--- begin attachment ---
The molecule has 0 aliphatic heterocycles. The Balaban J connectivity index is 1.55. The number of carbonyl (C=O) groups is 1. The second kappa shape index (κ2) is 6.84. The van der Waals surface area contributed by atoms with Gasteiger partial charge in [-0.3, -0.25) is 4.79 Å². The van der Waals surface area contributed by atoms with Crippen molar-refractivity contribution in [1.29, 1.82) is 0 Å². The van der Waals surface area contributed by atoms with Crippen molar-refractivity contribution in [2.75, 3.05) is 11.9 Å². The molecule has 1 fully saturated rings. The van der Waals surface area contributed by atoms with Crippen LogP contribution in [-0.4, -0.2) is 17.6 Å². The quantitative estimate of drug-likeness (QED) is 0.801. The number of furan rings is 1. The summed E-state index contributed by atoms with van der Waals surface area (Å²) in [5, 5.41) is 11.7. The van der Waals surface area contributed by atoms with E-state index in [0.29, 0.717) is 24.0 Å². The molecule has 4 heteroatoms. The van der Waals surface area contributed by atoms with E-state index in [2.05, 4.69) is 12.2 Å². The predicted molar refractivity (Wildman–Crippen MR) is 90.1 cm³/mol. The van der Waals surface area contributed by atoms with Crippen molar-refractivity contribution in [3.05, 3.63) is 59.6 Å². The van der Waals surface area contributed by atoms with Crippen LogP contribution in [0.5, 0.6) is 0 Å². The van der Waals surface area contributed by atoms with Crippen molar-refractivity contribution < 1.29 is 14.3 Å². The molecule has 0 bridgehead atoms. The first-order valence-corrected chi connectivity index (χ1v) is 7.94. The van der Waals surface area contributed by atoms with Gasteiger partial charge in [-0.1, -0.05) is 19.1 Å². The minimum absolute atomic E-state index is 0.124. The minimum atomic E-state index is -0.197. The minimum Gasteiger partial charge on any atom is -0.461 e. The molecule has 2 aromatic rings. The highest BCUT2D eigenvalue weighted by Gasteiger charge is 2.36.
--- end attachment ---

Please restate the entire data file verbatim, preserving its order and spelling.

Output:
The molecule has 0 aliphatic heterocycles. The Balaban J connectivity index is 1.55. The number of carbonyl (C=O) groups is 1. The second kappa shape index (κ2) is 6.84. The van der Waals surface area contributed by atoms with Gasteiger partial charge in [-0.3, -0.25) is 4.79 Å². The van der Waals surface area contributed by atoms with Crippen molar-refractivity contribution in [1.29, 1.82) is 0 Å². The van der Waals surface area contributed by atoms with Crippen molar-refractivity contribution in [2.75, 3.05) is 11.9 Å². The molecule has 1 fully saturated rings. The van der Waals surface area contributed by atoms with Crippen LogP contribution in [-0.4, -0.2) is 17.6 Å². The quantitative estimate of drug-likeness (QED) is 0.801. The number of furan rings is 1. The summed E-state index contributed by atoms with van der Waals surface area (Å²) in [5, 5.41) is 11.7. The van der Waals surface area contributed by atoms with E-state index in [0.29, 0.717) is 24.0 Å². The molecule has 4 heteroatoms. The van der Waals surface area contributed by atoms with E-state index in [2.05, 4.69) is 12.2 Å². The predicted molar refractivity (Wildman–Crippen MR) is 90.1 cm³/mol. The van der Waals surface area contributed by atoms with Crippen molar-refractivity contribution in [3.05, 3.63) is 59.6 Å². The van der Waals surface area contributed by atoms with Crippen LogP contribution in [0.5, 0.6) is 0 Å². The van der Waals surface area contributed by atoms with Crippen molar-refractivity contribution < 1.29 is 14.3 Å². The molecule has 0 bridgehead atoms. The first-order valence-corrected chi connectivity index (χ1v) is 7.94. The van der Waals surface area contributed by atoms with Gasteiger partial charge in [-0.1, -0.05) is 19.1 Å². The minimum absolute atomic E-state index is 0.124. The minimum atomic E-state index is -0.197. The minimum Gasteiger partial charge on any atom is -0.461 e. The molecule has 2 aromatic rings. The highest BCUT2D eigenvalue weighted by Gasteiger charge is 2.36.